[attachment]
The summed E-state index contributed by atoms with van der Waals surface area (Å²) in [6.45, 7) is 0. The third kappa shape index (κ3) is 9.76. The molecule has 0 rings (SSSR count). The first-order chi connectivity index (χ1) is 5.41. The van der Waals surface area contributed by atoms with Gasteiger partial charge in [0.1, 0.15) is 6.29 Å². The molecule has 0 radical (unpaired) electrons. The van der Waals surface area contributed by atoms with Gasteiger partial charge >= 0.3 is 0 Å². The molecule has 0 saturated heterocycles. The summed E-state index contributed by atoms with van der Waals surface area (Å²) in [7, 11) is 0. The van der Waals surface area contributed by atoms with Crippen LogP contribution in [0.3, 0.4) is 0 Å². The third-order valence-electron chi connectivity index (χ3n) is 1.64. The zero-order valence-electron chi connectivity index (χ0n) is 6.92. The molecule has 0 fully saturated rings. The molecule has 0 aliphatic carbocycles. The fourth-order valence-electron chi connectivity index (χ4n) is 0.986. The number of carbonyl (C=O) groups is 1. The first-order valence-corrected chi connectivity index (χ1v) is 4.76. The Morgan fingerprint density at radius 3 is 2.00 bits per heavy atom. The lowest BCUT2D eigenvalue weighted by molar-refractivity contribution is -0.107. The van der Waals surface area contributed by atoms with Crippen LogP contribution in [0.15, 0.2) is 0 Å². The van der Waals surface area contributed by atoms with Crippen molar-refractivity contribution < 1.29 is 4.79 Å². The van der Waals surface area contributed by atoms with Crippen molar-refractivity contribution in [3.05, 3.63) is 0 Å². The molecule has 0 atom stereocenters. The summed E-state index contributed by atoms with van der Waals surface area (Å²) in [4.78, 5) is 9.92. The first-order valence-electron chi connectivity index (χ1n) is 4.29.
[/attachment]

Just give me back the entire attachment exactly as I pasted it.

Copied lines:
The summed E-state index contributed by atoms with van der Waals surface area (Å²) in [6.45, 7) is 0. The third kappa shape index (κ3) is 9.76. The molecule has 0 rings (SSSR count). The first-order chi connectivity index (χ1) is 5.41. The van der Waals surface area contributed by atoms with Gasteiger partial charge in [0.1, 0.15) is 6.29 Å². The molecule has 0 radical (unpaired) electrons. The van der Waals surface area contributed by atoms with Gasteiger partial charge >= 0.3 is 0 Å². The molecule has 0 saturated heterocycles. The summed E-state index contributed by atoms with van der Waals surface area (Å²) in [7, 11) is 0. The van der Waals surface area contributed by atoms with Crippen LogP contribution in [0.3, 0.4) is 0 Å². The third-order valence-electron chi connectivity index (χ3n) is 1.64. The zero-order valence-electron chi connectivity index (χ0n) is 6.92. The molecule has 0 fully saturated rings. The molecule has 0 aliphatic carbocycles. The fourth-order valence-electron chi connectivity index (χ4n) is 0.986. The number of carbonyl (C=O) groups is 1. The first-order valence-corrected chi connectivity index (χ1v) is 4.76. The Morgan fingerprint density at radius 3 is 2.00 bits per heavy atom. The lowest BCUT2D eigenvalue weighted by molar-refractivity contribution is -0.107. The van der Waals surface area contributed by atoms with Crippen LogP contribution in [0.15, 0.2) is 0 Å². The van der Waals surface area contributed by atoms with Crippen molar-refractivity contribution < 1.29 is 4.79 Å². The van der Waals surface area contributed by atoms with Crippen molar-refractivity contribution in [3.05, 3.63) is 0 Å². The molecule has 0 atom stereocenters. The summed E-state index contributed by atoms with van der Waals surface area (Å²) in [4.78, 5) is 9.92. The first-order valence-electron chi connectivity index (χ1n) is 4.29.